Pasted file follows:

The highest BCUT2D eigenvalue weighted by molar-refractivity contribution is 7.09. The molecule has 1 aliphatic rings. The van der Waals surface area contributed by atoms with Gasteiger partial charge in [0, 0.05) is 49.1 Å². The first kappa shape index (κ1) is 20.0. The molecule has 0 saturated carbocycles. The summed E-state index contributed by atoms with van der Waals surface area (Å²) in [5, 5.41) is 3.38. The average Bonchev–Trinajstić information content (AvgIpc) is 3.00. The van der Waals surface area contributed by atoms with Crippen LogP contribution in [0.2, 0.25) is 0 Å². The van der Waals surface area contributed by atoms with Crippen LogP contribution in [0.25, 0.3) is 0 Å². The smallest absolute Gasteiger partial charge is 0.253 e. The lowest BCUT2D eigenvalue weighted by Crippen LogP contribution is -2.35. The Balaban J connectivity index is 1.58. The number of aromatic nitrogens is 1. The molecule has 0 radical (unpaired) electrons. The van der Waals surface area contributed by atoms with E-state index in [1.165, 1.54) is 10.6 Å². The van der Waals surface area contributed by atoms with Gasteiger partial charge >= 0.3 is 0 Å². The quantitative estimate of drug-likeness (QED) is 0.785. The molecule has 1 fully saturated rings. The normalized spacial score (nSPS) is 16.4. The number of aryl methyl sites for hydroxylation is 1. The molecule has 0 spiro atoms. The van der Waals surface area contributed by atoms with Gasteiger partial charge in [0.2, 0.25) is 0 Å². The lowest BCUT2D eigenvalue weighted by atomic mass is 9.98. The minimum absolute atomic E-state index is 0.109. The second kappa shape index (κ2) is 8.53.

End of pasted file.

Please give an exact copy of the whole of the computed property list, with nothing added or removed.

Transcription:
The highest BCUT2D eigenvalue weighted by molar-refractivity contribution is 7.09. The molecule has 1 aliphatic rings. The van der Waals surface area contributed by atoms with Gasteiger partial charge in [0, 0.05) is 49.1 Å². The first kappa shape index (κ1) is 20.0. The molecule has 0 saturated carbocycles. The summed E-state index contributed by atoms with van der Waals surface area (Å²) in [5, 5.41) is 3.38. The average Bonchev–Trinajstić information content (AvgIpc) is 3.00. The van der Waals surface area contributed by atoms with Crippen LogP contribution in [0.2, 0.25) is 0 Å². The van der Waals surface area contributed by atoms with Crippen LogP contribution in [0.25, 0.3) is 0 Å². The smallest absolute Gasteiger partial charge is 0.253 e. The lowest BCUT2D eigenvalue weighted by Crippen LogP contribution is -2.35. The Balaban J connectivity index is 1.58. The number of aromatic nitrogens is 1. The molecule has 0 radical (unpaired) electrons. The van der Waals surface area contributed by atoms with E-state index in [1.165, 1.54) is 10.6 Å². The van der Waals surface area contributed by atoms with Gasteiger partial charge >= 0.3 is 0 Å². The quantitative estimate of drug-likeness (QED) is 0.785. The molecule has 1 fully saturated rings. The normalized spacial score (nSPS) is 16.4. The number of aryl methyl sites for hydroxylation is 1. The molecule has 0 spiro atoms. The van der Waals surface area contributed by atoms with Gasteiger partial charge in [0.2, 0.25) is 0 Å². The lowest BCUT2D eigenvalue weighted by atomic mass is 9.98. The minimum absolute atomic E-state index is 0.109. The second kappa shape index (κ2) is 8.53.